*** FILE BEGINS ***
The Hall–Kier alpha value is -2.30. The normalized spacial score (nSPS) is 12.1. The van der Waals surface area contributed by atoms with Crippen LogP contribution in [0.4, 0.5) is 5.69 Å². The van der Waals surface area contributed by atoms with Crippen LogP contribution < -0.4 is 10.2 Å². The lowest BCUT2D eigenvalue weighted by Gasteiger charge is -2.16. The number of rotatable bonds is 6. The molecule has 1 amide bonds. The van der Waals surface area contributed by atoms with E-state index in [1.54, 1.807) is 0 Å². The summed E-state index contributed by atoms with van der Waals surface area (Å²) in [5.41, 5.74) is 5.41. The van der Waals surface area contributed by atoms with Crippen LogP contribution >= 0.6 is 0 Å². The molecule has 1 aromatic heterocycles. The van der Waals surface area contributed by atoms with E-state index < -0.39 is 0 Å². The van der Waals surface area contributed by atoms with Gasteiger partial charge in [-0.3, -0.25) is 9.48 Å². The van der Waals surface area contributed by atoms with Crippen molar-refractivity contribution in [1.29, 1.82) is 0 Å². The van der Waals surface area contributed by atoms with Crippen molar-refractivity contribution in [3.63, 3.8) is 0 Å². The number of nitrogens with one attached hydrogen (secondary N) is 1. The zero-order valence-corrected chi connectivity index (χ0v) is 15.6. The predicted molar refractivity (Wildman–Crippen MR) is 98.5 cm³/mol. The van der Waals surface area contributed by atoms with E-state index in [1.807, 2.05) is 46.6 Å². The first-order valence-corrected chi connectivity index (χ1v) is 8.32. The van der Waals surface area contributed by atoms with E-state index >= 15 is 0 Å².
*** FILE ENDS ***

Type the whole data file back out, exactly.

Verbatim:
The Hall–Kier alpha value is -2.30. The normalized spacial score (nSPS) is 12.1. The van der Waals surface area contributed by atoms with Crippen LogP contribution in [0.4, 0.5) is 5.69 Å². The van der Waals surface area contributed by atoms with Crippen LogP contribution < -0.4 is 10.2 Å². The lowest BCUT2D eigenvalue weighted by Gasteiger charge is -2.16. The number of rotatable bonds is 6. The molecule has 1 amide bonds. The van der Waals surface area contributed by atoms with E-state index in [1.54, 1.807) is 0 Å². The summed E-state index contributed by atoms with van der Waals surface area (Å²) in [5.41, 5.74) is 5.41. The van der Waals surface area contributed by atoms with Crippen LogP contribution >= 0.6 is 0 Å². The molecule has 1 aromatic heterocycles. The van der Waals surface area contributed by atoms with E-state index < -0.39 is 0 Å². The van der Waals surface area contributed by atoms with Gasteiger partial charge in [-0.3, -0.25) is 9.48 Å². The van der Waals surface area contributed by atoms with Crippen molar-refractivity contribution in [1.29, 1.82) is 0 Å². The van der Waals surface area contributed by atoms with Crippen molar-refractivity contribution in [3.63, 3.8) is 0 Å². The number of nitrogens with one attached hydrogen (secondary N) is 1. The zero-order valence-corrected chi connectivity index (χ0v) is 15.6. The predicted molar refractivity (Wildman–Crippen MR) is 98.5 cm³/mol. The van der Waals surface area contributed by atoms with E-state index in [1.807, 2.05) is 46.6 Å². The first-order valence-corrected chi connectivity index (χ1v) is 8.32. The van der Waals surface area contributed by atoms with E-state index >= 15 is 0 Å².